I grew up by a lake (or two, if you count the cottage) and while the Great Lakes are big enough, they're fresh water and have an occasionally visible other side to them. The shock and distaste of encountering salt water, which for me was the Sea of Japan, is still vivid in my mind. You float in it. That's unnatural.
I like my water contained and domestic. Baths are good. Pools are bearable. Canals like Amsterdam's are great: water in the middle of the city, pleasant and civil. Canals like Venice's are too much: the water should not overwhelm the sidewalk. Rivers I can stand though I hear they do things to a climate. Things get soggy by the Sumida. Also rivers mean bridges and I don't do bridges unless they're the civil Amsterdam ones over the canals. Lakes are bearable- there in the distance, nice to visit, not encroaching their excess wateriness on my bicycling existence. Too close- the cottage again- and their incessant roar annoys, but generally they tend to keep to themselves, there at the bottom (or top) of the city.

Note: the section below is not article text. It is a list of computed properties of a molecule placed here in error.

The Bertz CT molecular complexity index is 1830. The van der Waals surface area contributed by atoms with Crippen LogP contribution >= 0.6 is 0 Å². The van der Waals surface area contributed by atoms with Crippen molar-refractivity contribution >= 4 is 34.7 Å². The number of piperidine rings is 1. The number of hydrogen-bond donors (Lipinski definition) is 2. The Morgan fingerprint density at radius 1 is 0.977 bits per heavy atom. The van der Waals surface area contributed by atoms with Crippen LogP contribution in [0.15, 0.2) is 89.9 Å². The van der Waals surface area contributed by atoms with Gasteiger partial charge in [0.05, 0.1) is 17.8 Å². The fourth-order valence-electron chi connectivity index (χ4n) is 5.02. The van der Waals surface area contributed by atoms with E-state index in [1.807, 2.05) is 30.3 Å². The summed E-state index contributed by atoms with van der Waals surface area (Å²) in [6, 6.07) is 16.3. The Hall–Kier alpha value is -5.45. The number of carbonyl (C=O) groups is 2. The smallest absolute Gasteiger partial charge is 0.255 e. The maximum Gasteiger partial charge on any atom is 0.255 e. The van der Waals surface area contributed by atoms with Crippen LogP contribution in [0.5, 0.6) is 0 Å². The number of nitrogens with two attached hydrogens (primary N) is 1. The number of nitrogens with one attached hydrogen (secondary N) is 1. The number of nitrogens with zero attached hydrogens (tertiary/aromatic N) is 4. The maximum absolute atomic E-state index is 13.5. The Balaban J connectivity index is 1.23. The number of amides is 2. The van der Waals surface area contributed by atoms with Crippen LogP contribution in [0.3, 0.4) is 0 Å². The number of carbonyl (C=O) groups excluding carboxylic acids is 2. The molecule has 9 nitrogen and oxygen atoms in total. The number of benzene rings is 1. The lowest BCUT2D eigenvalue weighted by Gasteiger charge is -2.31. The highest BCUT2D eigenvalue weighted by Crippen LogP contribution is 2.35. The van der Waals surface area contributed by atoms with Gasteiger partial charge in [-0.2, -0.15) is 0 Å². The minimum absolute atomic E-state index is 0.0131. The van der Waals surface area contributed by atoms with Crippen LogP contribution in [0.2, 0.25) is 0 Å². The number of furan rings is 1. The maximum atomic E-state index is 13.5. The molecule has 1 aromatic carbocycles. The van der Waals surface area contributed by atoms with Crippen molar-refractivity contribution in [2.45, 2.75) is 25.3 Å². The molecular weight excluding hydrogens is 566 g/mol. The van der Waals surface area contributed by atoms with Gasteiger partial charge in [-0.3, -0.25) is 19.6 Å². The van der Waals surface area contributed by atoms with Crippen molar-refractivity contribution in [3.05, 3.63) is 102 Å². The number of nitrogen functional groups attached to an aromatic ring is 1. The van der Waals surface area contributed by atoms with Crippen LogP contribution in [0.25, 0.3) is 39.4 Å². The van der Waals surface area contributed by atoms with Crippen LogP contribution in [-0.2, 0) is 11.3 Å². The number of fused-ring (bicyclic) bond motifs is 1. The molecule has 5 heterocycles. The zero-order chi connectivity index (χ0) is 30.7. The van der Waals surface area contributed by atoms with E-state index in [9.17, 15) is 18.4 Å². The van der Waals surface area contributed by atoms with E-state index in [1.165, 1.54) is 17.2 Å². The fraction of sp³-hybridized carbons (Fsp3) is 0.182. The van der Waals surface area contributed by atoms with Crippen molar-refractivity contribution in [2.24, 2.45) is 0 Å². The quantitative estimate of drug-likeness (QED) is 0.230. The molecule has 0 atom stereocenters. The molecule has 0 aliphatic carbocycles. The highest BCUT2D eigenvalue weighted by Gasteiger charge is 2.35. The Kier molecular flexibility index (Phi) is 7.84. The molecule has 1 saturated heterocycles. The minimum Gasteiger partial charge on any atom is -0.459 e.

But oceans. Sheesh. All that water. And it keeps on moving. And it has tides, that strike me as vaguely unnatural and yin- well, dependent on the moon, even if I don't know how.
I'm a forest and trees person: places you can walk in, places that shelter you, full of mammals, the most alien creatures being the birds that also keep their distance. But oceans aren't made for people, and only the strangest sorts of mammals. There are no trees or flowers or things that grow the way we understand plant growth. They're unfixed. They're cold. They have fish in them, and fish are fantoddy. The farther down you go in an ocean the fantddier things become, till you get to the ocean floor that's covered with stuff you're better off not looking at too closely. (I think I was traumatized by The Five Chinese Brothers as a kid, and the one who drank up the sea. Feh.)
That's the element my kings belong to. I can understand western dragons more easily: fire and air, even if I'm not a fire and air sign at all. But all the givens of an earth-dwelling species go by the board with a water-dwelling one. Even the natural metaphors one uses in poetry don't apply half the time. Mountains, pines, peonies, stars: what can those matter to people who live underwater?